Do you remember?
Do you remember where you were on April 19, 1995?
I was 12 years old.
At 9:02 am, my world, our world was changed forever.
It has been 15 years since the bomb shook downtown Oklahoma City.
It is still shaking us today.
I was a child when this happened, yet the impact on me was so immense. I cried and cried and watched hours and hours of footage. Of the firemen and rescue workers. My heart broke in a million pieces. I was much too young to understand what it meant to be a mom. Nonetheless, my heart was breaking for the parents, of all ages, who lost their children. I wrote a lot of really bad poetry about the bombing, the humanity, the pain, the loss…and the triumph of the human spirit. I’m not sure how normal it was for a 12 year old to obsess over this but I suppose it was in a way a healthy way for me to deal with the complex emotions a tragedy like this brought forth. I had no friends or family member in the building… but, that didn’t stop me from being human and feeling the range of emotions.
The Oklahoma City bombing was the largest act of terrorism on American soil at that time and still the largest act of domestic terrorism. 168 lives, including 19 children (the building housed a daycare) were lost that day.
This photo, of baby girl Baylee still makes me cry (I’m crying as I write this) and makes we want to puke b/c of the sorrow.
1200 rescue workers – from across the country and across the world – the National Guard, firefighters, police officers – came to OKC to help. The outpouring of support was overwhelming. Quickly, we realized that good would come and goodness and light would outshine the evil of the bombing. (Cheesy, yes, but true)
The fence, to protect the public from the debris was put up…and to this day visitors still leave notes, poems, stuffed animals…
This message (sprayed on the wall on the days after and still there at the Memorial site) says it all:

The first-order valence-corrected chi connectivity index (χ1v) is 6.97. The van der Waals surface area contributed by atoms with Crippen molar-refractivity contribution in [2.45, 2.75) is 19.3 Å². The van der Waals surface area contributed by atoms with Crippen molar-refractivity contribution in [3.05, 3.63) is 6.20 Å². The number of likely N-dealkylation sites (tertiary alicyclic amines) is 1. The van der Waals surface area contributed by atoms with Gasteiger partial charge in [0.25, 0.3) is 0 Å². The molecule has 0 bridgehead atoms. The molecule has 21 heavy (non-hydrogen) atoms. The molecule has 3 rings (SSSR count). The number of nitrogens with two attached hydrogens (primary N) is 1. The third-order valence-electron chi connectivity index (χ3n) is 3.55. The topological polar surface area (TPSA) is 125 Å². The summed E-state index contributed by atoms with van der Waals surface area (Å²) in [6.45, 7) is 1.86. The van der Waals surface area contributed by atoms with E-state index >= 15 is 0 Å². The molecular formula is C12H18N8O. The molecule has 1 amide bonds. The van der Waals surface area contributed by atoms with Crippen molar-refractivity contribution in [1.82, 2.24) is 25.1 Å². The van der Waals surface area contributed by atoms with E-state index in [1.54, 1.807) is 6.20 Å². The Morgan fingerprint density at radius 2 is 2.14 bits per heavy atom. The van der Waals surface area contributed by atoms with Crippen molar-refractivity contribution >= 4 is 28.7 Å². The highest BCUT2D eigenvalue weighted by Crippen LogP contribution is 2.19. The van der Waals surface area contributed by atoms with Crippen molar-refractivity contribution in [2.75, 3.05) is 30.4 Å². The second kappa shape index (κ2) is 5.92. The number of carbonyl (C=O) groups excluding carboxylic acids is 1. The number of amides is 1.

Ten years ago, the Memorial opened and a few years later the Museum. In the past few years downtown OKC and Bricktown has undergone a makeover. We have Fortune 500 companies and a NBA Team and hip new night clubs… our downtown is much more hustle and bustle than 15 years ago. But what stands strong and proud – a silent beacon of peace and hope – in our downtown is the Memorial.
The chairs, representing the victims, stand dignified. The reflecting pool allows for silent remembrance. And the survivor tree stands with grace. The Survivor tree stands tall and proud to show that inherent goodness we have as a human race.
I like to visit the Memorial at dusk. The lights glimmer faintly as nighttime envelopes the city and the contrast is hauntingly beautiful. I go to the Memorial and I take my children. To remember, to pay honor and to respect those who lost their lives and those who came together as a community to survive.
So the bombing is still shaking us…shaking us to remember to do our best each day to live with love.
I try to teach my children to love. Love those who are the same as you and love those who are different. Perhaps you will not always agree with someone but you should always respect them. I teach my children history. I teach them that evil exists in this world, but they can handle evil if they have faith, hope and love. I teach them about humanity and tragedy. I do my best to show them all the good that has come from this tragedy. I show them the bad too. If we don’t know our history, we are doomed to repeat it.
I ask you too to remember. Remember Baylee. Remember the others who were there that day. Remember the rescue workers. Remember to love someone today.